We spoke about the way that they are taking the plastic out. I found it little effective to take out also the organic debris (sticks and leaves). The Head Ranger said that they haven’t found an inexpensive way of just pulling the plastic out, and that one of his rangers had gotten hurt trying to pull out only the plastic. I find it hard to believe that there is not a simple and easy way to remove the plastic Litter on a daily basis, or at least once a week. What about a person in a canoe with a net like the one they clean pools with?
This Ranger was very open to collaborating and getting people interested in helping out. He invited me on a tour of the park. I will meet with him on Wednesday at the Turtle’s point and I will later write and post pictures with what he kindly shares with me on that day.
I want to leave something very clear: I do not want in any way to undermine, nor undervalue the work these rangers are doing in Albert Park. Every time I have spoken to them I can easily feel the high level of love and commitment they have for their work. I don’t think it’s their fault or that they are not doing the best they can to solve the many issues that running a park can involve. But clearly there is an environmental problem here that needs to be addressed. If the importance of the park is precisely the Wildlife than the sight of small turtle surrounded by huge amounts of plastic debris is completely unacceptable.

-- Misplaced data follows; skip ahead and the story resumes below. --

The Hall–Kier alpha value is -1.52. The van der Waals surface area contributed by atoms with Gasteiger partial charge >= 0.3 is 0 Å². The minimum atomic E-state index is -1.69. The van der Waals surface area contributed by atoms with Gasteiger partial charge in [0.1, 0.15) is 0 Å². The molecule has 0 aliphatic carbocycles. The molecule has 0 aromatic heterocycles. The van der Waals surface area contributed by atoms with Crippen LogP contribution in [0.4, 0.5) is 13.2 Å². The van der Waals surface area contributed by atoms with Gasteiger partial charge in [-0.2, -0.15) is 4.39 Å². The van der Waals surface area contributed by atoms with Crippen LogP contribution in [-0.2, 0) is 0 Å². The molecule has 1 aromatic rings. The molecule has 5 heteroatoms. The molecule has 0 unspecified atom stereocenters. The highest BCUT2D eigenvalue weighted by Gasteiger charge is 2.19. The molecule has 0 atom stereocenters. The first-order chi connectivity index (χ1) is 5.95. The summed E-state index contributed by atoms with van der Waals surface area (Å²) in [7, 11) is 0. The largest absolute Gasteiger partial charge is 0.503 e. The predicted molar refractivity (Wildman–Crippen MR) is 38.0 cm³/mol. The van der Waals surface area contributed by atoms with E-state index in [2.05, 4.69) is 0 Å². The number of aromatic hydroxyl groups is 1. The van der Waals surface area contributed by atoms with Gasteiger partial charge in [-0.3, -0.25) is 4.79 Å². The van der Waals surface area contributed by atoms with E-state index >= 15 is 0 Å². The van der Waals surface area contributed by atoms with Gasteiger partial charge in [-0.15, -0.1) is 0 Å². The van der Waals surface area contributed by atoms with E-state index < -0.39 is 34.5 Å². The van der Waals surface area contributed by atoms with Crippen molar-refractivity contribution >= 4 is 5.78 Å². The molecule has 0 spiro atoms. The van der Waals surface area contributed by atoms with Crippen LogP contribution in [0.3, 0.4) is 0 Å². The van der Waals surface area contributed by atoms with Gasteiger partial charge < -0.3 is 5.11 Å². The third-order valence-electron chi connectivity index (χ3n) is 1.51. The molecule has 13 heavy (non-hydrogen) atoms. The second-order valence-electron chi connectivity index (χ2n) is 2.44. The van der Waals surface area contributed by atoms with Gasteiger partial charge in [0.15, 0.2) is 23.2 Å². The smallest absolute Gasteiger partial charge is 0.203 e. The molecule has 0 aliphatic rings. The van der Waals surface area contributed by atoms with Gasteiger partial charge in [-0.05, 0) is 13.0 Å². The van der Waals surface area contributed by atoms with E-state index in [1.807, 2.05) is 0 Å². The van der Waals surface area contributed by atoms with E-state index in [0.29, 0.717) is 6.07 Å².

The Authorities here in Australia don’t consider Plastic Litter a serious form of pollution, unlike chemicals or oil spills, because they claim that it does not pose and immediate danger. When I hear this, it reminds me of The Tobacco industry. It took many years of studies to prove the dangers of smoking. Plastic breaks up slowly in the environment, it doesn’t disappear. Each day there is more scientific evidence of the harmful chemicals that leach out from plastic and the effect of these on humans and animals.
Plastic Bags have warnings on them. They are not appropriate near children. We all know that they can suffocate a child! We would never let our children swim in a pool of plastic debris. How is it possible that it is Ok for Turtles to swim in this environment? Have we not seen enough pictures of the dangers plastic bags are to Birds and Turtles?
This sept the 14th there will be a very important viewing of the documentary “Bag It’. Is your life too plastic?” It precisely deals with this important topic. The viewing will be followed by a presentation by Tim Silverwood, environmentalist & co-founder of Take 3. He will discuss plastic pollution in the environment and the measures we can take to reduce our plastic. The date is Wednesday 14th September 7pm at the The Espy, St.Kilda, Melbourne – Tickets here.
I do hope that together; all those out there who love Albert Park with it’s beautiful swans, ducks, birds, fishes and and turtles can unite and find a way where these precious animals do not have to swim surrounded by the remains of our sodas bottles, straws, take away coffee’s, bottle caps and all of our human plastic rubbish!